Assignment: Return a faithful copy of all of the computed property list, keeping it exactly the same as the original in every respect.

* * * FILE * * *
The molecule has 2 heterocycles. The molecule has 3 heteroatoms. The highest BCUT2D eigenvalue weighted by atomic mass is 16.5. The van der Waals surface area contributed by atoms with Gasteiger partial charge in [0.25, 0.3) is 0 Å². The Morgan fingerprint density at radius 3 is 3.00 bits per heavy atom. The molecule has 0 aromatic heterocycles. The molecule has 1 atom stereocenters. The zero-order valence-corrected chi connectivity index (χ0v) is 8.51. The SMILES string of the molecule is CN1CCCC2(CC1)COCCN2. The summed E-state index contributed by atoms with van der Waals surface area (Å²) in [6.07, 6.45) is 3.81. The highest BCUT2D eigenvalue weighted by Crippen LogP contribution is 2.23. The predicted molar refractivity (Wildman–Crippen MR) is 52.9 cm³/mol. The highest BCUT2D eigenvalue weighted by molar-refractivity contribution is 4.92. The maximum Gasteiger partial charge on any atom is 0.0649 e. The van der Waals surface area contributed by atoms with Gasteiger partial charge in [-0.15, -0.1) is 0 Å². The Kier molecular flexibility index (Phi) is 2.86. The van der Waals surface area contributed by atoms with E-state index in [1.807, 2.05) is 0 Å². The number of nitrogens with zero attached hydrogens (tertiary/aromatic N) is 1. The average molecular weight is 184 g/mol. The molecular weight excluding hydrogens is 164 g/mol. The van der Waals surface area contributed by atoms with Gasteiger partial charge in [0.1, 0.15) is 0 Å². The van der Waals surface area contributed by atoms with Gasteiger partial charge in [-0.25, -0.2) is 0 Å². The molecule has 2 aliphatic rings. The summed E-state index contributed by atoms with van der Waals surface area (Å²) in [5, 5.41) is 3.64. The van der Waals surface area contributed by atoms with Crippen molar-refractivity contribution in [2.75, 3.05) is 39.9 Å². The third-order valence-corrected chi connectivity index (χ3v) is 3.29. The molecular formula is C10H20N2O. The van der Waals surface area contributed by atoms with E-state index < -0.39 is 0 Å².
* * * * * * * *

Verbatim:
The molecule has 2 heterocycles. The molecule has 3 heteroatoms. The highest BCUT2D eigenvalue weighted by atomic mass is 16.5. The van der Waals surface area contributed by atoms with Gasteiger partial charge in [0.25, 0.3) is 0 Å². The Morgan fingerprint density at radius 3 is 3.00 bits per heavy atom. The molecule has 0 aromatic heterocycles. The molecule has 1 atom stereocenters. The zero-order valence-corrected chi connectivity index (χ0v) is 8.51. The SMILES string of the molecule is CN1CCCC2(CC1)COCCN2. The summed E-state index contributed by atoms with van der Waals surface area (Å²) in [6.07, 6.45) is 3.81. The highest BCUT2D eigenvalue weighted by Crippen LogP contribution is 2.23. The predicted molar refractivity (Wildman–Crippen MR) is 52.9 cm³/mol. The highest BCUT2D eigenvalue weighted by molar-refractivity contribution is 4.92. The maximum Gasteiger partial charge on any atom is 0.0649 e. The van der Waals surface area contributed by atoms with Gasteiger partial charge in [-0.15, -0.1) is 0 Å². The Kier molecular flexibility index (Phi) is 2.86. The van der Waals surface area contributed by atoms with E-state index in [1.807, 2.05) is 0 Å². The number of nitrogens with zero attached hydrogens (tertiary/aromatic N) is 1. The average molecular weight is 184 g/mol. The molecular weight excluding hydrogens is 164 g/mol. The van der Waals surface area contributed by atoms with Gasteiger partial charge in [0.1, 0.15) is 0 Å². The van der Waals surface area contributed by atoms with Gasteiger partial charge in [-0.25, -0.2) is 0 Å². The molecule has 2 aliphatic rings. The summed E-state index contributed by atoms with van der Waals surface area (Å²) in [5, 5.41) is 3.64. The van der Waals surface area contributed by atoms with Crippen molar-refractivity contribution in [2.75, 3.05) is 39.9 Å². The third-order valence-corrected chi connectivity index (χ3v) is 3.29. The molecular formula is C10H20N2O. The van der Waals surface area contributed by atoms with E-state index < -0.39 is 0 Å².